Wednesday, January 30, 2013

The Amazon

Eighteen years ago, Doug and I were looking for an exotic destination for our honeymoon, and after a lot of thought, we decided to go to South America. (This was 1995, and South America was quite a lot more exotic then than it is now.) One of the places we decided we wanted to see was the Amazon rainforest, and we chose one of the only ecotourism companies that was operating in that area at the time: Explorama. The conditions were rustic, but hey – we were in the jungle! My memory of those five days we spent with Explorama was that it was hot and humid and there were lots of mosquitos, and that we saw amazing things.

Fast forward nearly two decades. When we decided that we would spend a couple of months of this trip in South America, we immediately thought about going back to the Amazon. There are many more companies now, but we really wanted to go with Explorama again. We even decided to stay in the same lodges, just to see how much they had changed.

So as I write this, I'm sitting in the bar at the Explorama Lodge, about two hours downriver from Iquitos, Peru. This was one of the places Doug and I visited on our honeymoon, and it's fascinating to be back. The Yanomono village a bit down is so much larger than it used to be, though the women still go about topless and the children still swim naked in the river. (And I still get chills thinking about the fact that I studied this tribe in college in one of my anthropology courses, and here I'm talking with them!) The rooms are nicer, with en-suite bathrooms (but no hot water, not that it matters) and a brand new building – the rooms where we stayed before are now staff lodging – but the only thing I really remember is the bar. (Ha!) Not even the dining room looks familiar to me; everything else seems so very different.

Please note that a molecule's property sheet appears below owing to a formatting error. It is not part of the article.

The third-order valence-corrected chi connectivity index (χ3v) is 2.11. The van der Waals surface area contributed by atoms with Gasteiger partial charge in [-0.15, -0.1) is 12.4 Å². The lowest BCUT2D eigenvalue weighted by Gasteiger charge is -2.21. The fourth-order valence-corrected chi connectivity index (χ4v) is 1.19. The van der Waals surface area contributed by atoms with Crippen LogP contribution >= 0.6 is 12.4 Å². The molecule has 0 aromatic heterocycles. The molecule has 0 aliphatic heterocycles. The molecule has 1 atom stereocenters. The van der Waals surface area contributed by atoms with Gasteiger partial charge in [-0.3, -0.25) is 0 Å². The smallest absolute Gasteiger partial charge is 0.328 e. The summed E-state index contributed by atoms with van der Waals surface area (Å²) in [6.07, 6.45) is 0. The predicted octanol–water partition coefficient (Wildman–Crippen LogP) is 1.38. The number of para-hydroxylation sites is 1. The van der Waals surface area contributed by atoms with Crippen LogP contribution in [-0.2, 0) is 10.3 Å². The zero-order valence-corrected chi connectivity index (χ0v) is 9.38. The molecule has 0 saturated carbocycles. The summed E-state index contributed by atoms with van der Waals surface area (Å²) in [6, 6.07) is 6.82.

But some things don't change: it's still hot; it's still humid, and once again, we're seeing amazing things.
The heat and humidity is shockingly stifling. It's actually a bit worse in Texas in July (with just as many mosquitos), but we spend all of our time in air conditioned comfort at home, and so the shock of being out in this 24/7 is really quite amazing. One of my memories from our honeymoon was that the first night (sleeping under separate mosquito nets) was so, so hard. It was stiflingly hot, so humid I almost felt like I couldn't breathe, and I remember lying there and thinking, "I can't do this." But of course, I did, and the next night was easier. By the third night, I was sleeping like that proverbial baby.

The same was true this time: the first night in the heat and humidity was difficult. The difficulty this time was compounded by the fact that we have always had a family bed policy, and so Carter has never spent an entire night sleeping by himself. We honestly weren't sure if he would be able to stay alone under his mosquito net for the entire night. It turned out that it wasn't a big problem. Around 4:00 am, he wakes up and asks me to come snuggle with him, and sleeping squished up against a very warm child is something I can do for the last few hours of the night.